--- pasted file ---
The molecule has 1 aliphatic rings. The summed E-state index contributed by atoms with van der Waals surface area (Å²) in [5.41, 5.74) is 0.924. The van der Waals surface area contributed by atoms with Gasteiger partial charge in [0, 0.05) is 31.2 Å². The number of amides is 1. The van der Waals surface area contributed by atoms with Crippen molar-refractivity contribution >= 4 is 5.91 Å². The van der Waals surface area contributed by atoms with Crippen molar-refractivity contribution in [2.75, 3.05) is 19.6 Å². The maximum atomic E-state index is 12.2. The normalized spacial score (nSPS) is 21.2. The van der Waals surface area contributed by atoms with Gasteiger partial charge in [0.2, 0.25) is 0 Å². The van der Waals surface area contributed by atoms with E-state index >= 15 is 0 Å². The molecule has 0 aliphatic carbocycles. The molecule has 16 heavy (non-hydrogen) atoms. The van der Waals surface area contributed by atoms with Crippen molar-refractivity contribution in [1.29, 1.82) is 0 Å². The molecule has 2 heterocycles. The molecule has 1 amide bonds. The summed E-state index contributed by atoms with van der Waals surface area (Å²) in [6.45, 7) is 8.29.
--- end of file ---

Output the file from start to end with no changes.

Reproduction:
The molecule has 1 aliphatic rings. The summed E-state index contributed by atoms with van der Waals surface area (Å²) in [5.41, 5.74) is 0.924. The van der Waals surface area contributed by atoms with Gasteiger partial charge in [0, 0.05) is 31.2 Å². The number of amides is 1. The van der Waals surface area contributed by atoms with Crippen molar-refractivity contribution >= 4 is 5.91 Å². The van der Waals surface area contributed by atoms with Crippen molar-refractivity contribution in [2.75, 3.05) is 19.6 Å². The maximum atomic E-state index is 12.2. The normalized spacial score (nSPS) is 21.2. The van der Waals surface area contributed by atoms with Gasteiger partial charge in [0.2, 0.25) is 0 Å². The van der Waals surface area contributed by atoms with E-state index >= 15 is 0 Å². The molecule has 0 aliphatic carbocycles. The molecule has 16 heavy (non-hydrogen) atoms. The van der Waals surface area contributed by atoms with Crippen molar-refractivity contribution in [1.29, 1.82) is 0 Å². The molecule has 2 heterocycles. The molecule has 1 amide bonds. The summed E-state index contributed by atoms with van der Waals surface area (Å²) in [6.45, 7) is 8.29.